3. SP Max Meyer, Miami Marlins. The Marlins have a wealth of excellent pitching prospects, with Meyer, 23, at the top of the list. He could use a third pitch to go with a mid-90s fastball and killer slider, but it’s hard to argue with the results so far. The third overall pick in 2020 posted a 2.97 ERA in his first seven starts this year at Class AAA, and among his 43 strikeouts in 36 1/3 innings (10.7 K/9): Ronald Acuna Jr. (twice) during his April rehab stint.

2. SS Oneil Cruz, Pittsburgh Pirates. Cruz did make a brief two-game appearance in the majors at the end of last season, but the Pirates sent him back to the minors this spring to … work on his defense. Yes, the incentive for starting top prospects in the majors wasn’t enough for the Pirates, so Cruz, 23, has been left to unleash his powerful bat on Triple-A pitchers.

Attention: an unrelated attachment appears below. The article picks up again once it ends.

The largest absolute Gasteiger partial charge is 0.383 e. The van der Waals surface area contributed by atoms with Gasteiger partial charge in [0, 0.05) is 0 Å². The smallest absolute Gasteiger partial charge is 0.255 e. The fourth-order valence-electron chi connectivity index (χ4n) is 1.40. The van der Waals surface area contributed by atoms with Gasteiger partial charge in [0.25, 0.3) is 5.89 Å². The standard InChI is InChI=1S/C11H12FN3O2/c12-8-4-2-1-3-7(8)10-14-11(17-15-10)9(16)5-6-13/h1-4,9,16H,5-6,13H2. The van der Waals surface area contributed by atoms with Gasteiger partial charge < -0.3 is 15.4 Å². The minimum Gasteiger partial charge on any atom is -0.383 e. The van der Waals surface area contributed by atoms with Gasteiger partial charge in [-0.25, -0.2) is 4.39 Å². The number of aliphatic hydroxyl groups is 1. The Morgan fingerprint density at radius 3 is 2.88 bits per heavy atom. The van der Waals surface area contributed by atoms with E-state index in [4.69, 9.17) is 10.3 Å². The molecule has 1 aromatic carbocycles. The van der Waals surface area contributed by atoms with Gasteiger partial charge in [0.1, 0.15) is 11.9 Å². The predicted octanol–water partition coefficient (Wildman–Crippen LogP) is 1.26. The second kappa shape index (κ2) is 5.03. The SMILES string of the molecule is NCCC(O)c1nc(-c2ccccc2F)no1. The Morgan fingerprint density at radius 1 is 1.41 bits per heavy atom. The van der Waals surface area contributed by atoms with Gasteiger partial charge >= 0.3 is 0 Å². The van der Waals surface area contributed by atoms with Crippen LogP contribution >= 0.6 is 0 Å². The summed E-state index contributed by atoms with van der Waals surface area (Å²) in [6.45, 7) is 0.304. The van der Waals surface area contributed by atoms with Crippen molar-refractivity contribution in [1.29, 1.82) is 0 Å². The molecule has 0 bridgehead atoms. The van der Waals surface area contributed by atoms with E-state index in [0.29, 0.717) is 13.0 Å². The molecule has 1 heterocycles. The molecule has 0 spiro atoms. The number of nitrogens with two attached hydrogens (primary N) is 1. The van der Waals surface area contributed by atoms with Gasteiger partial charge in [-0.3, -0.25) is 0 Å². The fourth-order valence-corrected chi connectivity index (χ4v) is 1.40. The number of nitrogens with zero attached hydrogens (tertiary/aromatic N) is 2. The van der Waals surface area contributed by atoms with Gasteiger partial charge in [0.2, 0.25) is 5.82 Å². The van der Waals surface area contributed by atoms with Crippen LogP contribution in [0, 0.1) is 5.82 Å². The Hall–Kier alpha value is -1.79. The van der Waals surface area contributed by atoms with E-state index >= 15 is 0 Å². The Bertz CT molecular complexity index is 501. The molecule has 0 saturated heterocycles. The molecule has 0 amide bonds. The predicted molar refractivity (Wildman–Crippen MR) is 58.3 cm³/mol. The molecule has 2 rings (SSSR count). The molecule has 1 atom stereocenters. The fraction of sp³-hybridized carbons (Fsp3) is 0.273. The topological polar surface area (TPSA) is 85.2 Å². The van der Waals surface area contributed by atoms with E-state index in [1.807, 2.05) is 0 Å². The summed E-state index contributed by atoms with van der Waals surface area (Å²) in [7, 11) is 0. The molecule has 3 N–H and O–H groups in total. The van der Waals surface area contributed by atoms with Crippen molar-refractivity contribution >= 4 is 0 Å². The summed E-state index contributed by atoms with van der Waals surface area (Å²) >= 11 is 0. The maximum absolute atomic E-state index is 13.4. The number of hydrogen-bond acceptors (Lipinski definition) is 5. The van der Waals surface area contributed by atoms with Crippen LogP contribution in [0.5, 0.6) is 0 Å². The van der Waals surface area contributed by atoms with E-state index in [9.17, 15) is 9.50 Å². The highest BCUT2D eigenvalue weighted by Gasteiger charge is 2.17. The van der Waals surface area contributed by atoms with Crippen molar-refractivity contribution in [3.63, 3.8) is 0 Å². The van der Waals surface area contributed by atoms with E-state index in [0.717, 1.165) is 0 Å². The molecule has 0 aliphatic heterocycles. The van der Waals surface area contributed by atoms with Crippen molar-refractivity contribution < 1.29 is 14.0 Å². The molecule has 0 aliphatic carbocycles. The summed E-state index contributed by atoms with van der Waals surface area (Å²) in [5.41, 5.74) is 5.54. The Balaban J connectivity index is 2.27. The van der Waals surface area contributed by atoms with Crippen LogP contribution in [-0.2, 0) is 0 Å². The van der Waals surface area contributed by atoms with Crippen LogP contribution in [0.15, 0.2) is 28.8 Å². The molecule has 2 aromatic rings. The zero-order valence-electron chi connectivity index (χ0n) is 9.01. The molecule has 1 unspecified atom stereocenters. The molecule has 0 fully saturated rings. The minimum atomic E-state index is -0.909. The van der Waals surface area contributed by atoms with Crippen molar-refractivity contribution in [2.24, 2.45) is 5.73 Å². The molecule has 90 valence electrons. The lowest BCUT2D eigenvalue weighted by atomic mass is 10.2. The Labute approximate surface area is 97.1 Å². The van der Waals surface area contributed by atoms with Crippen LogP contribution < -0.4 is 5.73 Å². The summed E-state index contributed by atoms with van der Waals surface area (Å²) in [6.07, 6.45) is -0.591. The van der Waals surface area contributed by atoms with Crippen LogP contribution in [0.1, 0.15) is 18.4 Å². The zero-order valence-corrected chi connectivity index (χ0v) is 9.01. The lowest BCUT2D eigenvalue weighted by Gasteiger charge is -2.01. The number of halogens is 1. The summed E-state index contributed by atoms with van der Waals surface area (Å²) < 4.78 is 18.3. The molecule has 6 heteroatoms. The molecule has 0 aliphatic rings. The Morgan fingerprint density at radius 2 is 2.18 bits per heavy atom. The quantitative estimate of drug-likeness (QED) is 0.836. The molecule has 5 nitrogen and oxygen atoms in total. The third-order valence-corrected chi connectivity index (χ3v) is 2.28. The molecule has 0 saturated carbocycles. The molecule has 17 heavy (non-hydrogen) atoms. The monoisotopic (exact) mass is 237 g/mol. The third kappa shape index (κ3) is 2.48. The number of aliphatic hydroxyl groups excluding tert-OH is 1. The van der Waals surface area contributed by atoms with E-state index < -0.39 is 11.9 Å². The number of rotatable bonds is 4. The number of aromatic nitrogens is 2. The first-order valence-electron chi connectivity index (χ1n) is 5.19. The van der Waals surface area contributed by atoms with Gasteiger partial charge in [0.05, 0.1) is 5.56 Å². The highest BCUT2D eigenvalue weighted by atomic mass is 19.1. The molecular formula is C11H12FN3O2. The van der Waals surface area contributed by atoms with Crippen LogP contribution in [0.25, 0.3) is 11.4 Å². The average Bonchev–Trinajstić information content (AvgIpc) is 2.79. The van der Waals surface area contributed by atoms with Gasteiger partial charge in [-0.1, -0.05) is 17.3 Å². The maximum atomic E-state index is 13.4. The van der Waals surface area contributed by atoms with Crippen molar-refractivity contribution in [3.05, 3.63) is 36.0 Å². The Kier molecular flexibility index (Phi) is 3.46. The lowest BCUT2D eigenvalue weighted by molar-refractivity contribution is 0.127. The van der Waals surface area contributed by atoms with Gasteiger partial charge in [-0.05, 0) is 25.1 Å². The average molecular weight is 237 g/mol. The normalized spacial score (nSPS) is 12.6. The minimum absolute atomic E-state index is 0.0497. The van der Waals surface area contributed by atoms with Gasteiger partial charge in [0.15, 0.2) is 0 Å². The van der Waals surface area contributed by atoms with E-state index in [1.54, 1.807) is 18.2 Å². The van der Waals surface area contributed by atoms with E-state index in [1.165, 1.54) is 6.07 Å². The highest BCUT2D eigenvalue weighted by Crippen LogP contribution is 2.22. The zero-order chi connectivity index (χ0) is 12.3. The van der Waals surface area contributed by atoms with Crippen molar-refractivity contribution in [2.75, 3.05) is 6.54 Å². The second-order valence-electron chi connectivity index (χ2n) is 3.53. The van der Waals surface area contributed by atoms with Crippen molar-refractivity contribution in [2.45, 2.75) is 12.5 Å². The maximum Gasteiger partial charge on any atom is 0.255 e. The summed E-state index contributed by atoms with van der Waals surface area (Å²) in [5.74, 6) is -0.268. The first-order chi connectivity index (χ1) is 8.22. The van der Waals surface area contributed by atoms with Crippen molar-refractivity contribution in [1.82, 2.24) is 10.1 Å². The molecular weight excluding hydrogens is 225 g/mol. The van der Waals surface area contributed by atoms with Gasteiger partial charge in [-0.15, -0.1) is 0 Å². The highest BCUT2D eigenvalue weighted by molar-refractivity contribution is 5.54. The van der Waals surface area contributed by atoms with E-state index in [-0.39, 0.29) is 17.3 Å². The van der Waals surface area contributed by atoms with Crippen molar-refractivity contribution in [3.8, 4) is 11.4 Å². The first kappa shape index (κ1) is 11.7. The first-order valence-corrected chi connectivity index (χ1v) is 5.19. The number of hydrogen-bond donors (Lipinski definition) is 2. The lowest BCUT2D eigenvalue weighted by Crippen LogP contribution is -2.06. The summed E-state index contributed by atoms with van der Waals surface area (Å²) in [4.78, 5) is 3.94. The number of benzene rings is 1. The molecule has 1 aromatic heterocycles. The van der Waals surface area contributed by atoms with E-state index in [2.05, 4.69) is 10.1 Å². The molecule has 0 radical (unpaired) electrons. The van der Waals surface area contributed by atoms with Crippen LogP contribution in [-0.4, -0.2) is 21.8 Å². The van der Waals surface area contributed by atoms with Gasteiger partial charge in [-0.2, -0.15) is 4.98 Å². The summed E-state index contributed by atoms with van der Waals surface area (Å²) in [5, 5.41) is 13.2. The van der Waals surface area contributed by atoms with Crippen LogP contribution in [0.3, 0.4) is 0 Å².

He had a career-high five RBI on Sunday and last week hit a ball with an exit velocity of 121.7 mph that made the fielder back up when he caught it. The center fielder. Now that’s power. To be fair, Cruz was hitting .185 in his first 30 games at Class AAA Indianapolis, but the talented 6-7 shortstop can be a force once he finally gets to Pittsburgh.

1. C Adley Rutschman, Baltimore Orioles. The No. 1 overall pick in 2019, Rutschman looked poised to open the season in Baltimore until a triceps strain sidelined him for more than a month this spring. But he returned to action in late April and is poised for a call-up at any time.

Rutschman is already 24 so there’s little benefit to keeping him in the minors once he’s fully healthy. As a switch-hitting catcher with power from both sides of the plate – and excellent defensive skills behind it – Rutschman has superstar potential.

Follow Gardner on Twitter @SteveAGardner

This article originally appeared on USA TODAY: MLB top prospects: Best of the new wave of future stars